John Biddle’s 12 Arguments Showing That the Holy Spirit is Not the One God

John Biddle set forth twelve arguments from the scriptures to demonstrate that the Holy Spirit is not Himself the one God; rather He acknowledged Him to be a third distinct person besides God and His Christ. Biddle expressed his view in another place: “I believe there is one principal Minister of God and Christ, peculiarly sent from heaven to sanctify the church, who, by reason of his eminency and intimacy with God, is singled out of the number of other heavenly ministers or angels, and comprised in the Holy Trinity, being the third person thereof; and that this minister of God and Christ is the Holy Spirit.” His endeavor here is to show that the Holy Spirit is not Himself the Supreme Being, the one God, viz, the Father, but another distinct person (or rational individual being) besides Him.

Argument 1:

He that is distinguished from God, is not God. The Holy Spirit is distinguished from God: therefore, the Holy Spirit is not God.

The major premise is evident: for if he should be both God, and distinguished from God, he would be distinguished from himself; which implieth a contradiction. The Minor is confirmed by the whole current of the Scripture, which calleth him the Spirit of God, and saith that he is sent by God, and searcheth the depths of God, &c. Neither let any man here think to fly to that ignorant refuge of making a distinction between the Essence and Person of God, saying that the holy Spirit is distinguished from God, taken Personally, not Essentially: For this wretched distinction (to omit the mention of the Primitive Fathers) is not only unheard-of in Scripture, and so to be rejected, it being presumption to affirm any thing of the unsearchable nature of God, which he hath not first affirmed of Himself in the Scripture; but is also disclaimed by Reason. For first, it is impossible for any man, if he would but endeavour to conceive the thing, and not delude both himself and others with empty terms, and words without understanding, to distinguish the Person from the Essence of God, and not to frame two beings or things in his mind, and consequently two Gods. Secondly, If the person be distinct from the Essence of God, then it must needs be something; since nothing hath no accident, and therefore neither can it happen to it to be distinguished. If something, then either some finite or infinite thing: if finite, then there will be something finite in God, and consequently, since by the confession of the adversaries every thing in God is God himself, God will be finite; which the adversaries themselves will likewise confess to be absurd. If infinite, then there will be two infinites in God, to wit, the Person and Essence of God, and consequently two Gods; which is more absurd then the former. Thirdly, to talk of God taken impersonally, is ridiculous, not only because there is no example thereof in Scripture, but because God is the name of a Person, and signifies him that hath sublime dominion or power: and when it is put for the most high God, it denotes Him who with Sovereign and absolute authority rules over all; but none but a person can rule over others, all actions being proper to persons: wherefore to take God otherwise then personally, is to take him otherwise then he is, and indeed to mistake him.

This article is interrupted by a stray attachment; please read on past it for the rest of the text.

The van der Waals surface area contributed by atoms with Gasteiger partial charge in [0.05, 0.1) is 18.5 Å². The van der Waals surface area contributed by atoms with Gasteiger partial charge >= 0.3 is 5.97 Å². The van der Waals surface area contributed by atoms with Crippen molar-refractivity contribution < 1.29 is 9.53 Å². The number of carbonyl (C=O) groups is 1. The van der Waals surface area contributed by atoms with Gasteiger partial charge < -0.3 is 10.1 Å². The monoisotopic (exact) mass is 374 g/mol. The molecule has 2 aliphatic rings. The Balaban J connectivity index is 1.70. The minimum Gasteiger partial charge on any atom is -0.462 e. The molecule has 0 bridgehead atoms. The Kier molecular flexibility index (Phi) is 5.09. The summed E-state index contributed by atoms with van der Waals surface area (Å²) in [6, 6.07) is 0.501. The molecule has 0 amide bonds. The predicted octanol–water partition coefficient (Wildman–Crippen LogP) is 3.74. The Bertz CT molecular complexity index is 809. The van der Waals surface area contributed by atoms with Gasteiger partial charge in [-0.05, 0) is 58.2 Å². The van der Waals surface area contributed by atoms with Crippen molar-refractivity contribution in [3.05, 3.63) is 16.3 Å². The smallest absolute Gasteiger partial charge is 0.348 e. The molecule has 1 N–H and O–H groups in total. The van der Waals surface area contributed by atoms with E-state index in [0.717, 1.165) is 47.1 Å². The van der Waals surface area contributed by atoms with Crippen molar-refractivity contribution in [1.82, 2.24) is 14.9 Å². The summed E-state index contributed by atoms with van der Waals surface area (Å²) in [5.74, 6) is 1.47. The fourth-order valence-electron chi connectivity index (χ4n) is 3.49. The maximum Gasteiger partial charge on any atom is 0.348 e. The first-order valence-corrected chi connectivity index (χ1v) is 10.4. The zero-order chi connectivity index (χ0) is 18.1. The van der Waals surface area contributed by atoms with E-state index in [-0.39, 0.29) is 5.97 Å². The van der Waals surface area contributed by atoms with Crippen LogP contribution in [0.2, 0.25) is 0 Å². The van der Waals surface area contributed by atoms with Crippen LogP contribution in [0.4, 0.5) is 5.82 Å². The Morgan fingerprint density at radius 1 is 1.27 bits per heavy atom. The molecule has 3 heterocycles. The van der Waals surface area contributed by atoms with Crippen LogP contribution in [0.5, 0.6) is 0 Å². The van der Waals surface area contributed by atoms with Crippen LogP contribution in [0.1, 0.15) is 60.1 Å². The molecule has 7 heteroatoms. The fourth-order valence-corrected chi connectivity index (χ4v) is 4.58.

Argument 2:

If he that gave the Holy Spirit to the Israelites to instruct them, be the LORD alone, then the Holy Spirit is not the LORD or God.

But he that gave the Holy to the Israelites to instruct them, is the LORD alone:

therefore, the Holy Spirit is not God.

The sequele of the major premise is plain; for if he that gave the Holy Spirit be the LORD alone, and yet the Holy Spirit that was given be the LORD too, the same will be the LORD alone, and not the LORD alone, which implies a contradiction. The minor is evidenced by Neh. 9. 6, 20. ““You alone are the LORD. You have made the heavens, The heaven of heavens with all their host, The earth and all that is on it, The seas and all that is in them. You give life to all of them And the heavenly host bows down before You… You gave Your good Spirit to instruct them, Your manna You did not withhold from their mouth, And You gave them water for their thirst.” (NASB)

Argument 3:

He that speaketh not of himself, is not God.

The Holy Spirit speaketh not of himself.

Therefore, the Holy Spirit is not God.